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Re: Engineering Newsletter
> > Timothy re: Kelly
> Subject : Plasma mirror
> What I meant with no turning, was that it just had to reflect the beam
> STRAIGHT back. To do that is has a very precise orientation: the incoming
> beam. The mirror does not have to track a moving object, that is the task
> the Earth beaming station. If Earth beams it to the Asimov, then it also
> aims to the mirror. because the Asimov and the retro-mirror are always
That wouldn't work, but eiather way. Straight back is still a direction to
aim at, and it couldn't do it.
--- snip ---
> >The beam must be much bigger then the sail, and wasting energy isn't a
> >critical problem. The purpose of the beam is to drive the ship. As long
> >enough of the beam gets to the ship to do that, the system can work.
> >the it can get the ship where it wants to go.) Efficiency is a cost
> >but would not effect the success of the project. After all you don't have
> >move the transmitters. The ships engines however have to be pretty
> >in order to get the job done (and not melt the ship in the process).
> >nowhere near being able to design a starship that can "affordably" get
> >and forth to Tau Ceti.
> Efficiency is not only a cost concern, if we had 100 to 1000 times more
> energy available, then certain things would be a lot easier.
> >I expect it will need to maneuver around any interstellar rocks or other
> >junk. (Hitting a 4 kilometer comet at relativistic speeds is hard on the
> >hull!!) One advantage of the beamed concept is that the unreflected
> >acts as a radar searchlight to show whats ahead of the ship.
> I think that the beam from Earth has completely ionized and blown away
> rocks before the Asimov gets into sight. Also there won't be that many big
> rocks in interstellar space. (If they were, they would certainly make a
> braking force)
We have no real idea whats in interstellar space, but is fair to expect a few
comets, asteroids ect; and I don't think we can plan on everything in our way
getting neatly blown out of the way.
> >The plasma reflector will be right next to the ship (surrounded by it
> >actually). So couldn't possibly miss the ship, and doesn't need to keep a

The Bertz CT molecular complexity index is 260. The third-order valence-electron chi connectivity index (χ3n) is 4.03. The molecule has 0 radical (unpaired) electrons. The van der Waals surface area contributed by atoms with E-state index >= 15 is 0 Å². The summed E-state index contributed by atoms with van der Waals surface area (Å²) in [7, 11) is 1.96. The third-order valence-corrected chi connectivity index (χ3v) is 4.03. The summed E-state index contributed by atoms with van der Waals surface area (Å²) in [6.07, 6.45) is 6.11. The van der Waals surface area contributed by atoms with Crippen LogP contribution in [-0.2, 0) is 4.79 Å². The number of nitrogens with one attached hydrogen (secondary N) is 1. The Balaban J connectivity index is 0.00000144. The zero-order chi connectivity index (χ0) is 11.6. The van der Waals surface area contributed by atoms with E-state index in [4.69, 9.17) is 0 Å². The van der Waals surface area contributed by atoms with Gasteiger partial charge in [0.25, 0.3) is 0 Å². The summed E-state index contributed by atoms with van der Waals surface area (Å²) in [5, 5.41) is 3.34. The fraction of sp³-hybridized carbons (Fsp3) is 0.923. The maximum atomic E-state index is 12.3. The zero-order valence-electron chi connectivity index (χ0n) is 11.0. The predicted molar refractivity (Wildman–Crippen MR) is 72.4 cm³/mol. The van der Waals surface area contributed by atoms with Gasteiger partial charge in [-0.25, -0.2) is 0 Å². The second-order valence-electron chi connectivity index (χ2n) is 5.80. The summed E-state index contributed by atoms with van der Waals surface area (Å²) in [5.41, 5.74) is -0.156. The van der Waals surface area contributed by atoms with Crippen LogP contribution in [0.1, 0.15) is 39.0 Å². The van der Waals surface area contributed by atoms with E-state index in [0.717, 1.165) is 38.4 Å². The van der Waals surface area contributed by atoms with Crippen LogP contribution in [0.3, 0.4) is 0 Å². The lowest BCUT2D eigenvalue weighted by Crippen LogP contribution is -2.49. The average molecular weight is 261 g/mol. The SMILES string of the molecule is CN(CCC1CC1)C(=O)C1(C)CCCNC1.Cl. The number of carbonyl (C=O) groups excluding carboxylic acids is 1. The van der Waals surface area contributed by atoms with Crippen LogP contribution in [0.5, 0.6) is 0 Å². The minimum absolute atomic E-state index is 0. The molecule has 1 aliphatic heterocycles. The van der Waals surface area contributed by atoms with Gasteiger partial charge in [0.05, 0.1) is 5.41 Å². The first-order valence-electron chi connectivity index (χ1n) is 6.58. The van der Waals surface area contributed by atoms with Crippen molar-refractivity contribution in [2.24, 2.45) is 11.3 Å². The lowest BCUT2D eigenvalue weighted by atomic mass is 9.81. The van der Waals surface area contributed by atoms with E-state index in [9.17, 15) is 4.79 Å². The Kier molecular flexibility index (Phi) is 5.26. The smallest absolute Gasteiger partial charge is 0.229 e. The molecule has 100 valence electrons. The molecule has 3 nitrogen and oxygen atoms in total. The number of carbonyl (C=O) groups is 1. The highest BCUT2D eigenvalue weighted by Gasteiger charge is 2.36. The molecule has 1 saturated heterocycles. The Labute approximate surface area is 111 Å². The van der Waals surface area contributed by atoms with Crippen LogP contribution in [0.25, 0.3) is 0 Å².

> >tightly aimed beam. The retro-mirror on the other hand will be up to 2
> >years from the ship, and need to reflect a perfectly beam that converges
> >inward toward a smaller drive mirror on the ship. The later is a much
> Both the retro-mirror and the mirror on the Asimov are about the same size!
NO! A retro reflecter mirror wil not work unless the retro-mirror is much
-If its the same size and the retro mirror is straight in frount of the ship.
It will be in the shaddow of the ships drag mirror. So it won't 'see' any
of the beam to reflect.
- Even if its not in the line of sight. Being the same size as the drag
mirror on the ship. It can't reflect anymore energy back to the drag mirror,
than the mirror gets directly from earth. So It wouldn't be able to
decelerate the ship.
So it will have to be larger and focus the beam backward to a smaller beam.
> You say the plasma surrounds the ship, I thought they were at the TC side
> the ship. Does design looks like this:
> (--------| Plasma
> (--------| Plasma
> ( are the small mirror at the Earth side of the Asimov
> ) are the big mirror at TC side of the Asimov
> -- / \ Light rays
Pretty much it. Imagine the ship as a hollow pipe with a plasma in the
inside of the pipe and in frount of it. (The ship surrounds the plasma, not
the other way round.) The microwaves are reflected back and inward by the
forward main ring sial, toward the rear ring sail (drag sail) which reflects
it forward inside the open area of the ship toward the plasma. It heats and
is reflected off the plasma backward.
> As soon as the photons hit the plasma how are they reflected?
> >Do you mean you don't want to use a beam system thats that inefficient?
> >Efficiency in catching the beam is a luxury we can worry about later.
> Indeed, that's what I'm saying. If a system is only 10% or even 0.1%
> efficient, then for example a fusion system that uses a 1:1000 ship:fuel
> ratio as well.
As well what? Efficency is not nessisary for a system to be usable, but a
ship that needs to carry a thousand times its weight in fuel simply can't be
> >now we're just trying to devise a system that could possibly get us there
> >all! The choice isn't going wastefully vs going efficiency, but going
> >wastefully or not going at all!
> I do not agree, as I said before, the anti-matter engine WILL work. Only
> do think that it is very difficult to make anti-matter if you have the
> energy available. I, on the other hand don't see a reason why this should
> so extremely difficult in 50 years.
> (And if efficiency isn't that important this will certainly be an option)
You've never suggested how you think such amounts of anti-matter could be
made. Or how we could build such engines. Or store such amounts of
antimater. 2050 is to close for us to overcome all those problems on that
> Another possibility could be to create an energy field (eg. a box with a
> of photons) Then more (virtual) particles will form that may be extracted.
> This method is never used because it is not so easy to create such high
> energy fields, but I think it should work.
Why? We've never tried any of it.